Back to the blame. There are many actions I should have taken. I never wrote a letter to the editor, never wrote to my congressional representative or senators, and never demanded that combating terrorists be a major campaign issue in 1996 or 2000. Not once did I contact the media outlets to express my dissatisfaction with the lack of coverage on the obvious looming threat. Instead, like most of my fellow citizens, I focused more attention on ridiculous news such as the coverage of the O. J. Simpson car chase. I failed to place this obvious threat to our national security as a priority in my mind and therefore failed to exercise my duty as a citizen.
Some may justify my naïvete because I had not seen the intelligence the government possessed, but such consolation would be misplaced. After reviewing the now famous “briefing,” I realize I did have the same knowledge as our intelligence community. Generally, I knew bin Laden hated the West and desired to kill Americans, even inside the United States. Anyone reading this knew the same, yet we did nothing and demanded even less of our elected representatives on matters of counterterrorism.
As we pick through the politics and absorb the television drama of the 9/11 Commission, the reality is while several administrations failed to do enough, they did not possess the political capital to take actions necessary to detect and defeat the terrorists’ attacks prior to 9/11. Likewise, Congress fell well short. Americans are appalled that the FBI and CIA did not share intelligence, but let’s not lose sight of why. Since the early 1970s, the American public has demanded, through law and structure, that the government not infringe on our individual liberties. Intelligence collection on our own citizens was unacceptable, which is why the CIA and FBI could not play in the same sandbox. Prior to 9/11, I thought such separation was justified. Again, blame me. I do not mean to marginalize the systemic problems within our overly bureaucratic government, but our continued attempts to assign blame to an individual or specific administration will leave us with a false sense of accomplishment.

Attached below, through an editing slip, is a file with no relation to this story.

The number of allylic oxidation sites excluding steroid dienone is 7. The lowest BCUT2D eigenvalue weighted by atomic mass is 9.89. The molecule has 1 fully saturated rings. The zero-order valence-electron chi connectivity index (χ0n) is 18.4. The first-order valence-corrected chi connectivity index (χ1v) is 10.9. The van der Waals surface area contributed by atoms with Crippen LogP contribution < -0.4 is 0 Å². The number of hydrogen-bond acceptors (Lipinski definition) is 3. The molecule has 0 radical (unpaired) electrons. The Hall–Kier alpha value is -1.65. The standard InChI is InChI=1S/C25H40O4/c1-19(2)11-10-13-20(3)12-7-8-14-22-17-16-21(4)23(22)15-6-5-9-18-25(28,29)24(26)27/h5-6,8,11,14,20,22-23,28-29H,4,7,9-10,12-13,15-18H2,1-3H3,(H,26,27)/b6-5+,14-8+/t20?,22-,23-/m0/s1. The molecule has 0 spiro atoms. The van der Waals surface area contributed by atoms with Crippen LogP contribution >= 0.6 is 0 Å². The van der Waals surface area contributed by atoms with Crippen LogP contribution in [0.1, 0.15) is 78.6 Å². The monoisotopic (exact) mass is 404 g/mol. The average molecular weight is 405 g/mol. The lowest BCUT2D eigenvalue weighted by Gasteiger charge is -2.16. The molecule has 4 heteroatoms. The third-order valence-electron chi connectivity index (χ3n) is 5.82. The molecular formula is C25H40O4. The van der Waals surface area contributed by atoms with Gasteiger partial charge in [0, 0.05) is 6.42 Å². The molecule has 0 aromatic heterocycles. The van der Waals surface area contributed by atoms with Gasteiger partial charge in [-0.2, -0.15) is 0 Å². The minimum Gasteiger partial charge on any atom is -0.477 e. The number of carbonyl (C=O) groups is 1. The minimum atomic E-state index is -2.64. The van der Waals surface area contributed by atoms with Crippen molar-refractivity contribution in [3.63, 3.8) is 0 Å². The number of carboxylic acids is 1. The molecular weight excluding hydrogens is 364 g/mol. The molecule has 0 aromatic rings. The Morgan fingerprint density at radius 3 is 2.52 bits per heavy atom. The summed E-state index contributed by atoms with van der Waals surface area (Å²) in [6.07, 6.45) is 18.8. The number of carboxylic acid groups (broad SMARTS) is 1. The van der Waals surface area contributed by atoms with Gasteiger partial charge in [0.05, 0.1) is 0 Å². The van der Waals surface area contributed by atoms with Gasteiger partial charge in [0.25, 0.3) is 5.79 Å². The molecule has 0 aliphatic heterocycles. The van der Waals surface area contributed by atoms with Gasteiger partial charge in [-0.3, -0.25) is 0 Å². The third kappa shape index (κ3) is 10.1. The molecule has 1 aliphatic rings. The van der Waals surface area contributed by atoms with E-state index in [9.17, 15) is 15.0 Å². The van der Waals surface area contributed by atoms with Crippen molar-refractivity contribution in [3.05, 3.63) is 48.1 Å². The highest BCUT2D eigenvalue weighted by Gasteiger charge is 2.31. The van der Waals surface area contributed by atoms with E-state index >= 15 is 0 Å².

The country, from the President down to myself, was not on a “war footing” prior to 9/11. All of us were enjoying the post-Cold War environment, ripe with economic gains and globalizing partnerships. We indulged in reading magazines reporting Hollywood gossip more than the ones describing foreign threats. We picked up the business and sports sections before the front page and international news sections. The facts were visible, long before this commission, for all of us to see. The truth is that we, as a culture, failed to inconvenience ourselves with the steps to ensure our own safety. Even after the murderous events of 9/11, many of us continue to complain about security delays in airports and the invasion of privacy provided by the Patriot Act. Are we looking to blame a single person or agency in exchange for accepting the necessary sacrifices we must take?
If assigning blame is the only way we can move forward to address issues continuing to threaten our security and our nation, then okay . . . blame me!
Lieutenant Pudney is a watch officer for Joint Interagency Task Force South and a student of national security affairs.